Former UK basketball star carves his way through African American history
Sometimes even as a young child, you find your calling or passion in life. You don’t know how you’ll get there, but you do know what you love.
LaVon Williams, Jr. fell in love with art as a young child growing up in Sanford, Florida near Orlando. Now 64 years old, Williams remembers his first art teacher in life. Poet, author, and civil rights activist, Maya Angelou hosted an art show on PBS every Saturday back in the 1960s.
Williams recalls, “I think until I was 15 years old, I watched that show every Saturday. So, she would talk about different artists, poets, paintings. She talked about Picasso, (and many other greats). I was sitting there mesmerized as she explained about art.”
Turns out Williams had many art influences in life as a child. His father was a teacher, his grandmother made quilts, and his great-uncle became a master carver who taught Williams’ older brother the craft. Williams says his mother would tell him stories and show him illustrations in books. “When I was coming up, I made things, and we built things, and cut things.”
Drawing skills, knowing which colors worked well together, and learning how to use tools like a saw would be important later in life for Williams and his passion for carving art pieces. At the same time, Williams began to excel at playing basketball.
He had moved to Denver, and his high school team won the state championship. Williams was named “Mr. Basketball” in Colorado. All this drew the attention of Coach Joe B. Hall at the University of Kentucky. Williams signed a scholarship to play for the Wildcats and was on the team from 1976 to 1980 which won the national championship in ’78.
Later Williams played professional basketball overseas in Japan and Italy. But his heart was always on his art. Williams’ older brother had taught him carving. “Even as a kid I was watching PBS one time, and there was a show called the American Masters, and when I saw that show, I said that’s what I want to be.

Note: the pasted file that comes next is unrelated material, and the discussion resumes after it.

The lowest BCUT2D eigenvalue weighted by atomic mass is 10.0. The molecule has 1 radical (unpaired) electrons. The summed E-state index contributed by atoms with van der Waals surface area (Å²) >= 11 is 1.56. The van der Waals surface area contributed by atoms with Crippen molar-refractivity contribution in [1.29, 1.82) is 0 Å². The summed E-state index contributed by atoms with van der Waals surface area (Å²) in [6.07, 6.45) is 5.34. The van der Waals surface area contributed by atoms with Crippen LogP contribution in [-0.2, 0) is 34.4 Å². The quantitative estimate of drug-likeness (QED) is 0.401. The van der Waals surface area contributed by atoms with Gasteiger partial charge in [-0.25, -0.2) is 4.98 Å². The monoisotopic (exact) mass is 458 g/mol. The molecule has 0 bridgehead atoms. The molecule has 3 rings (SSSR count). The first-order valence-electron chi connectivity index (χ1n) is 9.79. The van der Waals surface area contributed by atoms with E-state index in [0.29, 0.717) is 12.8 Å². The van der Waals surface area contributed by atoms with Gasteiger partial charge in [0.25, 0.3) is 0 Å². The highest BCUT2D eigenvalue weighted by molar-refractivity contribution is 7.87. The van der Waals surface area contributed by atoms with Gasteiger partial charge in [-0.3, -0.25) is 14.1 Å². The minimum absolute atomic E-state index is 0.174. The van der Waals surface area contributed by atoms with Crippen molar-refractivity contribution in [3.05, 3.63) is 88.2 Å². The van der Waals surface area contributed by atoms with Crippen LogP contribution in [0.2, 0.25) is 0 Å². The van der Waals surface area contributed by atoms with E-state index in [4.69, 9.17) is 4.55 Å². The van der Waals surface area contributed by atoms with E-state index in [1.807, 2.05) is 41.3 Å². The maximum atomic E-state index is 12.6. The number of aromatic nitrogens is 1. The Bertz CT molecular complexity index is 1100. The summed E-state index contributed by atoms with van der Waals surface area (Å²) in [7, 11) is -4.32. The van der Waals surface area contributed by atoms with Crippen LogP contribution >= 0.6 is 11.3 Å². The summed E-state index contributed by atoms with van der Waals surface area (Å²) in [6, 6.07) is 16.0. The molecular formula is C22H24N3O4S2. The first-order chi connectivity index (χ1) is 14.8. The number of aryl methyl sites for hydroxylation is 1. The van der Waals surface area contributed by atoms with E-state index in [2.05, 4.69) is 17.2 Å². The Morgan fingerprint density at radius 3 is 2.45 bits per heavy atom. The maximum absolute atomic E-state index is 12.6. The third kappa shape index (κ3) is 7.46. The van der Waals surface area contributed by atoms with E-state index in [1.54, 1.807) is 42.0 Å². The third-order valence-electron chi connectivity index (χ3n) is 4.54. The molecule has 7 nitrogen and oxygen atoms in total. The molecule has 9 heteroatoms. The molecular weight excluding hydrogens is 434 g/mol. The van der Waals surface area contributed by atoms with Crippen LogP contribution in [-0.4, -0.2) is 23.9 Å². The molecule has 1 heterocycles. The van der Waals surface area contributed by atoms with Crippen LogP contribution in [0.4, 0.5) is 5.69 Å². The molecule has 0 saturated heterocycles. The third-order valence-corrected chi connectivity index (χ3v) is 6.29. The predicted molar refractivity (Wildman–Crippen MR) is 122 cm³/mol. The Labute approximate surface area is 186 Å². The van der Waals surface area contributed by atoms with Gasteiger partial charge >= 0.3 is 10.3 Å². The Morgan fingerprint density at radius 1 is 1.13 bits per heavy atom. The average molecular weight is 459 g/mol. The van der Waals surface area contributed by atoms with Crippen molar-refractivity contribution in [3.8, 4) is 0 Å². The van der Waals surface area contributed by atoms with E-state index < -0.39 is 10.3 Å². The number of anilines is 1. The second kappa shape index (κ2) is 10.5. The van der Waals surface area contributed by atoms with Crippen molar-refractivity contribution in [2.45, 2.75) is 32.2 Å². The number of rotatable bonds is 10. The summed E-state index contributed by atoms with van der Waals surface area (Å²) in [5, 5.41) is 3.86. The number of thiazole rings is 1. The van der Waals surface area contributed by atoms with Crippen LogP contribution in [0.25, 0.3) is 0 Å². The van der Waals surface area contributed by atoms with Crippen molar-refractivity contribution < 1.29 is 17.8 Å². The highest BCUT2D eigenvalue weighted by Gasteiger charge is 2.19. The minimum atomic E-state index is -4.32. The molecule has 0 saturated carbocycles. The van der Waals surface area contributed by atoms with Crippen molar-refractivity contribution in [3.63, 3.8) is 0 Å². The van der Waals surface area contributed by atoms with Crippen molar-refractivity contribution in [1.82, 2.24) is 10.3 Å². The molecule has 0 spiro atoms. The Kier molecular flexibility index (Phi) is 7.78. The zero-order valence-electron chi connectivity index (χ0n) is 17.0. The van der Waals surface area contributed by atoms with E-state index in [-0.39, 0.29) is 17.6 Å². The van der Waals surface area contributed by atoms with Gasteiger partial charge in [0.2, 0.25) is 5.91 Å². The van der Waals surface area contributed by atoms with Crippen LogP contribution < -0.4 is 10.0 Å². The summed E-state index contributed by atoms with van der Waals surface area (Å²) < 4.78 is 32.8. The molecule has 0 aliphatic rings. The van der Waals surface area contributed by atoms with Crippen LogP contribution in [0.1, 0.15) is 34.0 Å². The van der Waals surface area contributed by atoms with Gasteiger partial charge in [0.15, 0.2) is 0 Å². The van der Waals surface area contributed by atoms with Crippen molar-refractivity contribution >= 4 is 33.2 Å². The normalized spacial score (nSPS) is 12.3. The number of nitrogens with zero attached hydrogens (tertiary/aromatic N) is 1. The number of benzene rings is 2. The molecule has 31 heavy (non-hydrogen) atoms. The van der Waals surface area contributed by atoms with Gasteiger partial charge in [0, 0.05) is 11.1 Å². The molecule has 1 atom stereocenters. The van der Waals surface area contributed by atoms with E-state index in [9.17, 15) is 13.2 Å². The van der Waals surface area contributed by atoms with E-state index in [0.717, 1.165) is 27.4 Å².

Not being a basketball player, not being anything else. I want to be on the American Masters.” After his basketball career ended, William tried attending an acclaimed, private art school in Los Angeles. He says the professors were not encouraging, and so he left to come back to Lexington, and immerse himself in carving.
His art studio is in a 130-year-old, tiny house on Jefferson Street in Lexington and it’s filled floor to ceiling with art that inspires him. “I have my brother’s work in here. I have work from the Pacific Islands. I have work from Africa and Japan. I just have a multi-cultural art studio.”
Shavings from his carvings cover the floor as his six-foot-six frame towers over a worktable using a mallet to strike a chisel and carve his latest project.
Many of his wood carvings are two-sided panels with brightly colored characters with elongated feet and hands representing African Americans and their culture. “I love the human form. And then I love American history. I love just the history of people.”
Some of his work can be seen at U-K’s Lucille Caudill Little Fine Arts Library, the U-K Albert Chandler Hospital, and the Keeneland Library. Williams says Keeneland commissioned him to do two pieces that represent black jockeys from the late 1800s.
His pieces are on display along with art from the legendary sports painter, Leroy Neiman. “I didn’t know the magnitude of it until I stepped in the building and saw the show, and I was like whoa! Right now, that is probably one of my biggest accomplishments.”
Williams is also working on six panels for the Isaac Murphy Memorial Garden in Lexington at Midland Avenue and East Third Street. It’s another art project that combines history with African American culture. Murphy won three Kentucky Derbys in the late 1800s but was largely ignored later for his racing accomplishments.
Williams has no plans of stopping. “I think it’s the only thing I can do, that I want to do. There’s nothing else more in the world that I have a passion for other than my children and grandchildren. I mean I’ve always had a passion for art as far as I can remember.”
What’s his message to younger people about art? “Art teaches you about your past, it teaches you about your culture, it teaches you about your future. But the one thing with art is art is universal. If you love art and your culture, I think that’s what being as American is…”
The art carvings of LaVon Williams, Jr. can also be seen on his website: lavonsfolkart.com.
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